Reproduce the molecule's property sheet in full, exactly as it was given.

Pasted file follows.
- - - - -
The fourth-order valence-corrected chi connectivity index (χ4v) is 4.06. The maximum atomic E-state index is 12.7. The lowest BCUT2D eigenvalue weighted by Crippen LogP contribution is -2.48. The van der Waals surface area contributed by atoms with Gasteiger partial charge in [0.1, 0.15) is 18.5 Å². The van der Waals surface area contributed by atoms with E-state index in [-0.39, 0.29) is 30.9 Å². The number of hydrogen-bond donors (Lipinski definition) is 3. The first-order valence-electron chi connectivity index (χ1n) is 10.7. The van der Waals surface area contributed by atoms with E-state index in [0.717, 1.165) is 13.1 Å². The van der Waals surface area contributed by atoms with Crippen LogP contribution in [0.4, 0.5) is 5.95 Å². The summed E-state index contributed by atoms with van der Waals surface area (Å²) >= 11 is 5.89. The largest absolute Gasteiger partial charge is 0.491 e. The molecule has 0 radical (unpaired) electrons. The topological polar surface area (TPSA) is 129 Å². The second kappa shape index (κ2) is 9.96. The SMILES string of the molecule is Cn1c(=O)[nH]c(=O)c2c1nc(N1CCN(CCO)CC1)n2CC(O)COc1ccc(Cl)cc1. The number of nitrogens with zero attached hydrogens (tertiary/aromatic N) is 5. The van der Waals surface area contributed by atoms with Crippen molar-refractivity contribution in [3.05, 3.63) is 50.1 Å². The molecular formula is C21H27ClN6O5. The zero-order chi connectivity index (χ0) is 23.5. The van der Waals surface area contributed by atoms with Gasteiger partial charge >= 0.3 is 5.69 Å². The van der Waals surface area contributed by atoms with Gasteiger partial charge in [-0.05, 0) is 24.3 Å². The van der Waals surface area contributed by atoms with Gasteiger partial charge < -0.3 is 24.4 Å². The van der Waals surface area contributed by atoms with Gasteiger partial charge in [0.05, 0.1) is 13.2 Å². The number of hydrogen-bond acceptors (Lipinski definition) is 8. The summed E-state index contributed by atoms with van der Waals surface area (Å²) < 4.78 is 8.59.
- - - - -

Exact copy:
The fourth-order valence-corrected chi connectivity index (χ4v) is 4.06. The maximum atomic E-state index is 12.7. The lowest BCUT2D eigenvalue weighted by Crippen LogP contribution is -2.48. The van der Waals surface area contributed by atoms with Gasteiger partial charge in [0.1, 0.15) is 18.5 Å². The van der Waals surface area contributed by atoms with E-state index in [-0.39, 0.29) is 30.9 Å². The number of hydrogen-bond donors (Lipinski definition) is 3. The first-order valence-electron chi connectivity index (χ1n) is 10.7. The van der Waals surface area contributed by atoms with E-state index in [0.717, 1.165) is 13.1 Å². The van der Waals surface area contributed by atoms with Crippen LogP contribution in [0.4, 0.5) is 5.95 Å². The summed E-state index contributed by atoms with van der Waals surface area (Å²) >= 11 is 5.89. The largest absolute Gasteiger partial charge is 0.491 e. The molecule has 0 radical (unpaired) electrons. The topological polar surface area (TPSA) is 129 Å². The second kappa shape index (κ2) is 9.96. The SMILES string of the molecule is Cn1c(=O)[nH]c(=O)c2c1nc(N1CCN(CCO)CC1)n2CC(O)COc1ccc(Cl)cc1. The number of nitrogens with zero attached hydrogens (tertiary/aromatic N) is 5. The van der Waals surface area contributed by atoms with Crippen molar-refractivity contribution in [3.05, 3.63) is 50.1 Å². The molecular formula is C21H27ClN6O5. The zero-order chi connectivity index (χ0) is 23.5. The van der Waals surface area contributed by atoms with Gasteiger partial charge >= 0.3 is 5.69 Å². The van der Waals surface area contributed by atoms with Gasteiger partial charge in [-0.05, 0) is 24.3 Å². The van der Waals surface area contributed by atoms with Gasteiger partial charge < -0.3 is 24.4 Å². The van der Waals surface area contributed by atoms with Gasteiger partial charge in [0.05, 0.1) is 13.2 Å². The number of hydrogen-bond acceptors (Lipinski definition) is 8. The summed E-state index contributed by atoms with van der Waals surface area (Å²) < 4.78 is 8.59.